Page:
“Hurricane Sandy in 2012 basically shut down Manhattan for a week. No power, nothing. And you could imagine the city was dead. There was no economic activity,” he said. “It was climate uncertainty that brought down the economy.”

This makes the case for taking some risk of the table through increasing fixed income allocations all the more pertinent.

But fixed income does not only play a key role in building resilience in an investment portfolio at an asset allocation level, it also has an important role in funding the energy transition to combat climate change, Henrietta Pacquement, Head of the Global Fixed Income team and the Sustainability team, as well as a senior portfolio manager at Allspring Global Investments tells [i3] Insights.

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Although historically, a lot more has been done on the equity side; actually a lot of the funding of the energy transition is going to come from the fixed income markets. So it's really a good place for investors to think about how they want to express their views in their portfolios, and in credit portfolios in particular – Henrietta Pacquement

“Although historically, a lot more has been done [in sustainability thematics] on the equity side; actually a lot of the funding of the energy transition is going to come from the fixed income markets. So it’s really a good place for investors to think about how they want to express their views in their portfolios, and in credit portfolios in particular,” Pacquement said.

Portfolio construction will be an important part of optimising credit exposures during the transition, she said.

“Credit is a real area of interest and one where you can make choices by funding companies that are going to be leading, and benefitting from, the transition,” she said.

It is not going to be just about changing the old economy, fossil fuel companies. It is going to be a broad-based, multi-sector investment effort, Pacquement said.

“There’s a lot of focus on utilities, there’s a lot of focus on energy, but actually you have sectors across the board that need to adapt. The auto sector—what does that mean for them? The real estate sector, what’s that mean for them? Building materials as well. Even banks, what choices are they going to make as asset owners in terms of funding? So, you can express the theme across sectors in the credit space and really look to tilt portfolios towards companies that are making the effort going forward,” she said.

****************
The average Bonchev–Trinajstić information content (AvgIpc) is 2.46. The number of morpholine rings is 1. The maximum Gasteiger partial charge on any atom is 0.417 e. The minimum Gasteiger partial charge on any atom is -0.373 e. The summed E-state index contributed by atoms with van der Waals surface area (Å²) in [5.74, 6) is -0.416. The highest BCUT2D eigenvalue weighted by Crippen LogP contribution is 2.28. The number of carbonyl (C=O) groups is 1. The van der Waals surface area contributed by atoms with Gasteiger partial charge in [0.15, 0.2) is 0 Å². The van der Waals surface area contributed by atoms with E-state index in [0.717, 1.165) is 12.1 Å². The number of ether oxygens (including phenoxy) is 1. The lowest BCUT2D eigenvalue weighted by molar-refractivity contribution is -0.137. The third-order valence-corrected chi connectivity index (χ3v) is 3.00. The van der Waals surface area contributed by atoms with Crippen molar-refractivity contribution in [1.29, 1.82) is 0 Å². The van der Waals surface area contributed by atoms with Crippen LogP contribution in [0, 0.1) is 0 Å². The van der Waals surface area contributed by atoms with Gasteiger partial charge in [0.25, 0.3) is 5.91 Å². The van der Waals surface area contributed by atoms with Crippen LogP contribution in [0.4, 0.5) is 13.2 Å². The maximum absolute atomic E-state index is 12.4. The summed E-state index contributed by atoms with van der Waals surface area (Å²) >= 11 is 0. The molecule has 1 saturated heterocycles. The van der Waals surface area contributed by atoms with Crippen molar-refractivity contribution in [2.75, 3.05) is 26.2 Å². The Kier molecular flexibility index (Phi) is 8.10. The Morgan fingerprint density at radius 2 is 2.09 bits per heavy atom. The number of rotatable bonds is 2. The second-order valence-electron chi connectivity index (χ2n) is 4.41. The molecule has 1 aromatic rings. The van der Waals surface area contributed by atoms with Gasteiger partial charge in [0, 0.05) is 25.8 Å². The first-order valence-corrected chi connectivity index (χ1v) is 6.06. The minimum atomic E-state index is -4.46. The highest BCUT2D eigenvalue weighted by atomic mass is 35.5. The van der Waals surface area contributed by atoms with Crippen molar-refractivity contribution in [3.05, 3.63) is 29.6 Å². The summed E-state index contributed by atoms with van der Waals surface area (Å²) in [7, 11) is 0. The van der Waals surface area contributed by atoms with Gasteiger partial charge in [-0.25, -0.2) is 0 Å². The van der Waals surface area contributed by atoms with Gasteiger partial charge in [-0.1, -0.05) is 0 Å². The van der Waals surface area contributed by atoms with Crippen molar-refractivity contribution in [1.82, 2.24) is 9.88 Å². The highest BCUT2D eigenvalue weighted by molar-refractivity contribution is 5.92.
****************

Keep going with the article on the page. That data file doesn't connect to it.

Companies that ignore the transition will expose themselves and their investors to a wide range of risks, not just climate-related, but also regulatory. Actively identifying these businesses is a key part of building a robust portfolio.

“Companies that are not looking to evolve with the trend are opening themselves up to stranded assets, to potential regulatory issues and fines,” Pacquement said.

“Some sectors may have customers that are more sensitive to climate considerations and these customers might vote with their feet. So, I do think it changes the company credit risk profiles in certain cases,” she said.

Green bonds will form part of the solution, but Pacquement said that ultimately resilience to climate change must be addressed at the overall company level. What strategy or policy a business has in place to deal with the transition is more important in its long-term survival than whether they issue an occasional green instrument.

Besides, it also helps in identifying where the best value is, she said.

“What we’re interested in is what a company’s strategy is in relation to climate change, not just the labelling of their bonds. I think that’s important because then you can look at the bonds that they issue and it’s more of a financial and relative value call,” she said.

To ensure companies get the message, Pacquement and her team actively engage with businesses and their management. Although historically many asset managers have developed engagement activities as an extension of their equities capabilities, Allspring approaches companies through both its equity and fixed income teams, pushing the issue from both sides.

“Engagement isn’t just an equity story; it’s also a fixed income one. We have natural contact points when companies come to fund in the markets, for example. We can use that opportunity to give them feedback, we can express our views to syndicates, and that gives us an opportunity for stewardship,” she said.